Facebook’s registration with the Securities and Exchange Commission is a brilliant read for anyone who works in marketing or social media, because as Facebook prepares to go public it has to lay out everything that could go right or wrong in the future of social. The company is crushing its numbers now, with a cool $1 billion in profit, but read Facebook’s “risk factors” and what leaps out is the challenge of mobile.
Nobody has figured out how to make big money from mobile advertising; advertising rates for mobile ads are absurdly low, from $0.06 to $0.25 cost per click, a signal inside the ad industry that perhaps the back-end conversions from consumers clicking the ads are pitiful, and the macro mobile ad market has missed every rosy forecast of the past decade. Facebook hasn’t even launched mobile ads yet on its app (although that is coming soon) — and yet you know where consumers are headed. Handsets, tablets and other portable screens.
Here’s what Facebook warns in its S-1 filing:
Growth in use of Facebook through our mobile products, where we do not currently display ads, as a substitute for use on personal computers may negatively affect our revenue and financial results.
We had more than 425 million MAUs [monthly active users] who used Facebook mobile products in December 2011. We anticipate that the rate of growth in mobile users will continue to exceed the growth rate of our overall MAUs for the foreseeable future, in part due to our focus on developing mobile products to encourage mobile usage of Facebook. Although the substantial majority of our mobile users also access and engage with Facebook on personal computers where we display advertising, our users could decide to increasingly access our products primarily through mobile devices. We do not currently directly generate any meaningful revenue from the use of Facebook mobile products, and our ability to do so successfully is unproven. Accordingly, if users continue to increasingly access Facebook mobile products as a substitute for access through personal computers, and if we are unable to successfully implement monetization strategies for our mobile users, our revenue and financial results may be negatively affected.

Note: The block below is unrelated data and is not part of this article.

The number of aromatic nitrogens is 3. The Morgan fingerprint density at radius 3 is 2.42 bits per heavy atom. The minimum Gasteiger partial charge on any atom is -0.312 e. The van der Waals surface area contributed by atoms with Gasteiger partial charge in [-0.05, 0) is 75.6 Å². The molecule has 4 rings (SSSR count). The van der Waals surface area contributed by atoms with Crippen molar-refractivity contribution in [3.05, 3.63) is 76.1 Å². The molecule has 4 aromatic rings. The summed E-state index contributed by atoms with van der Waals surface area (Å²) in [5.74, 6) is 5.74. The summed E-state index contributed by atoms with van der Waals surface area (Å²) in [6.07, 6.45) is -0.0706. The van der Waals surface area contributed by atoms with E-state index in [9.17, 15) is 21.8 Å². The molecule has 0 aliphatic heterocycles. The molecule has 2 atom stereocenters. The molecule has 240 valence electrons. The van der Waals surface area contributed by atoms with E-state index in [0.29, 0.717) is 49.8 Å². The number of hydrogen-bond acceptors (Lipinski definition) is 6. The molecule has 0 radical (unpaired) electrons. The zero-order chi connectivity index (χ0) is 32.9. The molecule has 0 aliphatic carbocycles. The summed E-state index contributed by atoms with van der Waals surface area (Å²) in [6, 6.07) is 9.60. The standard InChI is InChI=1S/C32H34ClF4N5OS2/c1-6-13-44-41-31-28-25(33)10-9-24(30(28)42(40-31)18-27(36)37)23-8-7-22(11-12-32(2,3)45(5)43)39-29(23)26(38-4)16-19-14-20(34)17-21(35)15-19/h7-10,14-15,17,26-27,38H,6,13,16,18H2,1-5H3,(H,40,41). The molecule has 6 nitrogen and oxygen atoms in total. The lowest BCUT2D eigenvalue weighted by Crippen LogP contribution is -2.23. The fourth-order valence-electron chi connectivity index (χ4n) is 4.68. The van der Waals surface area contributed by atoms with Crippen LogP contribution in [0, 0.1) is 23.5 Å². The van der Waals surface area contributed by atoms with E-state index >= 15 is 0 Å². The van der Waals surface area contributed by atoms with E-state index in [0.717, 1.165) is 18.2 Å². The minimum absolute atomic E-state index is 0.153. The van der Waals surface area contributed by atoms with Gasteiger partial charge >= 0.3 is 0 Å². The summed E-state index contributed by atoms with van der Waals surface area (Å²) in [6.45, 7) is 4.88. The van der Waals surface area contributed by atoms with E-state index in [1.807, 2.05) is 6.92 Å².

Digiday reported this week that Facebook will soon run mobile ads inside its smartphone app UI. For Facebook, it is absolutely critical that this new format succeed. Google also has been struggling with this issue, because the smaller screens in mobile mean any ads are more intrusive and less likely to be welcomed by consumers; this is one reason why Google bought Motorola Mobility and has pushed handset hardware designed with hot keys that boot search (and the corresponding search ads). As Facebook user growth slows (there are only so many people on the planet) and consumers shift away from PCs to portable Internet devices, the question is will we all want advertiser friends in our pocket?
Originally posted on G+.